We as consumers have the power to demand from brands and industry, that still haven’t done so, to change their ways and become more sustainable and socially responsible.
Wherever we look there is this prevailing pressure put on people towards more and more consumption. To satisfy that need and demand fashion production on industrial scale in today’s world has become a source of hiperproduction, lessened quality, eco hazardous processes,
pollution, social and financial inequality, and exploitation.
This kind of economy is linear and careless. We are all more and more aware of the negative repercussions of those phenomenons, but fortunately, things are changing. Thanks to efforts from both producers and consumers fashion is becoming more sustainable.
Expressions like eco-friendly, environmentally friendly, ethical clothing, fair, sustainable and slow fashion have entered everyone’s vocabulary, but what do they mean exactly? All those terms encompass a philosophy of design and production (from sourcing to disposal, i.e. return of material into production) that shape circular processes, and is environmentally and socially responsible.
Thinking and acting in a sustainable way doesn’t necessairily signify the same to all. For consumers it means paying attention to clothes they already own, to the process of caring for them, perhaps even questioning their own personal values and relation to their belongings. It also means putting more care into the process of buying new clothes – buying less, well made and of higher quality.
Buying second-hand has increased in popularity and estimates show that it will soon surpass retail shopping. For producers, those terms involve new business concepts, greater transparency, innovative ideas, slower processes, actions to be taken that are more considerate towards the environment as a whole, as well as taking great care of working conditions, everyday lives, education and wellbeing of all the workers in the fashion chain, who should also be fairily compensated for their efforts.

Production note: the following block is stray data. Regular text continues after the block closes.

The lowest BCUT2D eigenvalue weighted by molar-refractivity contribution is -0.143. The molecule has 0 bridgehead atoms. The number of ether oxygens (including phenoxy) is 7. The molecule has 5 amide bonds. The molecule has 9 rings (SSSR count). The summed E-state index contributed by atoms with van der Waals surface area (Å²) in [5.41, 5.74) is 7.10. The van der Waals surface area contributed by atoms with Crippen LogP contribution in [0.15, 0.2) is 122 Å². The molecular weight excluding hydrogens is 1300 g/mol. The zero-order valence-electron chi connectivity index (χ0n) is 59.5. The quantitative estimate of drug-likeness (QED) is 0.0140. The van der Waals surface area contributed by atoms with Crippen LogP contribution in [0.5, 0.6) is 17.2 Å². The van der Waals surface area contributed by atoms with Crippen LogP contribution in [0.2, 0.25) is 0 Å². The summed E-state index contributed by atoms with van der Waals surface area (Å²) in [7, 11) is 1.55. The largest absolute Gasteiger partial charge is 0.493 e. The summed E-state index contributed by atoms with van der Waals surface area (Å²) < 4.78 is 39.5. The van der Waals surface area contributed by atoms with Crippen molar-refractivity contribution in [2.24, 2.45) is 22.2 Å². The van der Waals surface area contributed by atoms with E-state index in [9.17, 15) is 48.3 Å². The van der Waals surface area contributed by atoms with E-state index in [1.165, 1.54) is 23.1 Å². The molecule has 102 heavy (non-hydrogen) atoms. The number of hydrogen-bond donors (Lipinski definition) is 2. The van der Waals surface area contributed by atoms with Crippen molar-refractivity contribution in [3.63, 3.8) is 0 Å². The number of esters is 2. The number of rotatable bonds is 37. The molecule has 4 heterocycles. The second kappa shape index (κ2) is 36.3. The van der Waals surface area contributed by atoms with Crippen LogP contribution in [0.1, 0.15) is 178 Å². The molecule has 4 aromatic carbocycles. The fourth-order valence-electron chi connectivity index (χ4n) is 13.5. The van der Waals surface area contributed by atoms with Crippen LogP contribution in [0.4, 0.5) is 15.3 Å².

Fashion sustainability goals can be achieved in many different ways. Thoughtful production of recyclable or bio-degradable raw materials is only the beginning. Producers need to think and design from recycling and for recycling. Ideally, the new circular economy should have a minimal carbon footprint an no waste. The collection and selection of discarded materials to be recycled is already in place, but only a small percentage is actually being recycled because there are not nearly enough functioning processing facilities to do so, making it, thus, an important fact to be acted upon.
On the other hand efforts are being put into the development of new materials from textile waste (pre and post consumer) and unused renewable natural resources, as well as the development of non dangerous production processes.
In spite of all that, though, and on a smaller scale, we can all give our contribution and take part in reusing, repairing, swapping, upcycling. We can take good care of our clothing and accessories, we can adopt zero-waste thinking and designing methods, yet we can also consume conciously. In the end, in addition to that, we should never forget that we as consumers have the power to demand from brands and industry, that still haven’t done so, to change their ways and become more sustainable and socially responsible.
On a broader scale, the UN have developed 17 Sustainable Development Goals as guidelines for peace and prosperity for all people and planet Earth.